Horse Racing and Bingo were two ways to make some moolah watching TV shows in the 1960s, you did it by matching the scorecards you got at the grocery stores with the Bingo numbers or the horse race results you saw on Saturday nights.
But that wasn't the only way someone could make bank passively watching television.
Many a housewife in the 1960s, and well into the mid-1970s, would be sitting at home eating Bon Bons when the phone rang and a familiar voice asked, "This is Charlie Harville from Channel Eight's Dialing for Dollars calling. Do you know the count and the amount?" If fair maiden was watching the morning or afternoon movie she would know that the "count" was the number spun on the wheel early in the program, and the "amount" (what she could win) would be the money accumulated since the last winner.
Dialing for Dollars was a local production but a national concept, a weekday game played on the air live three or so times during a movie or a block of sitcom reruns. The host would start with an amount of money usually associated with the channel number (channel 8 would start with $8.00, for instance) and that number was added to the pot each day that someone failed to provide the correct answer when the host called.
The chances of the station actually reaching someone that was watching and paying attention was small enough that the amounts often climbed into the hundreds of dollars. Some family members would watch the movie just long enough to get the count and the amount during the first commercial break then post the numbers by the phone, just in case. We know this because it wasn't uncommon for a viewer to quote the numbers from the day before. Ouch! The day you didn't watch was the day they called.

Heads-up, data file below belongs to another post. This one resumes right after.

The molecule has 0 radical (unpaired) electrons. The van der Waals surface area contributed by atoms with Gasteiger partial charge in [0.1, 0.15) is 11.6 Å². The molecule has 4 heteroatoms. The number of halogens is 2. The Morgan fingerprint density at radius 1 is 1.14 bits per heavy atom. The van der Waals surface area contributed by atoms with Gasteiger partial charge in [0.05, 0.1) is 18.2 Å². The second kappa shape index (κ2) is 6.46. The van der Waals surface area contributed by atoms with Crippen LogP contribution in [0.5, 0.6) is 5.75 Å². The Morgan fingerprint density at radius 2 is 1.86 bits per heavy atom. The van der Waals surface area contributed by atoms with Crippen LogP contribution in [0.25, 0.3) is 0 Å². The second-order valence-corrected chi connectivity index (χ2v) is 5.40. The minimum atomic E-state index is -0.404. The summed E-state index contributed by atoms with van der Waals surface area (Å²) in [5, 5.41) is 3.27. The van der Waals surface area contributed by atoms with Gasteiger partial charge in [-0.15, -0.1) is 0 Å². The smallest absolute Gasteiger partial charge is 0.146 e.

Because it was played live there aren't a lot of surviving Dialing for Dollars segments. Philadelphia's Jim O'Brien was so popular on Channel 6 the program had a studio audience.
KCOP in Los Angeles had their own version of Dialing for Dollars with host Johnny Gilbert. On this 1974 show guests would come on to plug their products or events.
This is a promo for Rhode Island's WLNE's Dialing For Dollars Movie from October, 1987. This was a bit of a rarity, by the eighties it became a liability putting someone you randomly called on the air live. They were liable to say anything! Note that they had a $5,000 call that day. Must have been ratings week!